We should expect better advice coming from a guy like Rainer, but maybe he was just having a few bad days there. Afterall, Rainer's first article on criticism posted on January 18, 2011, exactly one day AFTER North Carolina pastor Tim Rogers criticized Thom Rainer himself. Rogers points to the possible nepotism in Rainer's three sons - one of whom is barely out of college - all being author's published by Lifeway, the SBC agency that Thom Rainer heads. Good article, Tim "The Naysayer" Rogers.
Here's the advice:
Pastors, get ready for criticism when you go to pastor a church.
Criticism is a fact of life. In every profession, you have people who will think they know how to do your job better than you. If you get frustrated about the critics in your church, ask your members about what criticism they face at their jobs, and they will tell you that you likely have it pretty good. Most people in your congregation view you as "God's man" and will love you no matter what, with your good and bad.
But what if you have someone who is a "naysayer", as Rainer suggests. What should you do?
Some helpful, practical suggestions:
1. Don't do as Rainer suggests and view critics in your church as unregenerate. Oh, they might be. But so might you. So might the guy who is patting you on the back and is your greatest supporter. Sometimes God will put a cantankerous, cranky church member in your church that will call you every Monday to teach you something like humility and perseverance.
2. Whatever you do, do NOT do what Rainer suggests and wait for, or encourage, the "diaconate" (as in "deacons"?) in your church to take care of a naysayer through a discipline process or God-forbid some "informal" church process. That is exactly what NOT to do. That is not even a Christian response. You are supposed to love your critic. If you really think they are not a true Christian as Rainer says they must not be if they are a harsh critic, then shouldn't that be a person to focus on and show true Christian love to?
3. Reject the notion that you may have learned in seminary or picked up from the hot-shot mega church pastors preaching in seminary chapel that you are God's gift to your church, have a special anointing, or that you are the vision caster and people need to get on board with your vision. Reject the notion that you are some sort of special agent sent from God to save the people in their church from their ignorance. You are a pastor, an undershepherd. Practicing servant leadership starts in viewing yourself as a servant, not a special agent from God. Your critics might be special agents sent to you to help save you from some of the ignorance you picked up in seminary. Really.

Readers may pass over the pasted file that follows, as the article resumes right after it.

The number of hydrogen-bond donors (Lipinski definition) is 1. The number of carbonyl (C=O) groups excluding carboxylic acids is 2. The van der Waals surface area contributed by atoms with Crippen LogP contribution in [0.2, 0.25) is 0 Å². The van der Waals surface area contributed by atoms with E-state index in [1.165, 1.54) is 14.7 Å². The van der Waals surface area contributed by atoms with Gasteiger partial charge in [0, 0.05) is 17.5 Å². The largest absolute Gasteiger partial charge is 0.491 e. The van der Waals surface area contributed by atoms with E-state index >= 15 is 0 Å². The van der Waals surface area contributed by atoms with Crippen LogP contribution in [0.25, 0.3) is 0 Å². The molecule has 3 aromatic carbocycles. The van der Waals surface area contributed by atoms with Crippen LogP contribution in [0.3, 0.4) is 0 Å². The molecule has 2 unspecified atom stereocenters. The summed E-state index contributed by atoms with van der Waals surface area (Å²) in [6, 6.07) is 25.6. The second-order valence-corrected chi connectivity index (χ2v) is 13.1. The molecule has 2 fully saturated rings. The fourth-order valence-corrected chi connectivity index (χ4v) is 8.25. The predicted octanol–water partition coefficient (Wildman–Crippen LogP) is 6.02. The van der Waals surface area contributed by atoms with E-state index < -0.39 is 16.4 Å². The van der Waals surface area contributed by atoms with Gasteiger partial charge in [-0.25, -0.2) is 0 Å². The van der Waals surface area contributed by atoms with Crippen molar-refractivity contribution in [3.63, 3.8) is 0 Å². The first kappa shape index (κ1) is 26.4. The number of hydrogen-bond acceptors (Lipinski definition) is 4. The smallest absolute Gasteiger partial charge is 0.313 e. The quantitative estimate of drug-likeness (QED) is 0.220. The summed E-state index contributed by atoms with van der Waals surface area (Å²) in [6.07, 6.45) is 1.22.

4. Do not view ignoring critics as a goal to be achieved. Rainer says:
"But the reality is that we humans have difficulty ignoring critics whom we see every week, critics whose faces are ever before us. Ignoring critics is a good idea in theory, but only a few pastors are really able to accomplish such a feat."
Wow. It would not be so sad to read this if Rainer weren't a prominent speaker and author on leadership. This is exactly the opposite of what you should do. Ask any of your church members who are in education, or in business or any other vocation, and they will tell you how important it is to listen to negative feedback. You should seek ways to allow people to give you feedback, even anonymously. You should seek ways to be more transparent and welcoming of questions and criticism, not less.
5. Don't view yourself as a victim. Rainer characterizes criticism from even what he calls "insignificant matters" as being "attacks" and "beating you up." He refers to critics as "dragons" - and we all know what we do to dragons. That is a victim mentality you should reject. And what is insignificant to you might not be to someone you are called to love and pastor.
6. Realize you really aren't that important. Criticism of you and your "ministry" does not equate to a hindrance of the Great Commission. Your sermons aren't God's gift to humanity. Sorry, but while you view your profession as a "calling", it is still a profession and there are lots of people with your skill set who can and will pastor your church. This might help keep you a bit more humble. Oh, and read about the trials of Les Puryear who left his position as pastor at his church and had to enter the work force. Not too much demand in the workforce for guys with Masters of Divinity (that almost looks frightening, when spelled out; a Master of DIVINITY?), or PhD's in preaching.
There you go, pastors. Hope that helps.
Oh, I almost forgot. Three last pieces of advice:
7. Don't pass "Deacon's Resolutions" condemning unjust criticism in your church. One church tried that, and it didn't work out too well.
8. Avoid issuing trespass papers to the wife of a critic.
9. Don't call your critics "sociopaths", or "mentally unstable" to the local news media.
Now go pastor your flock.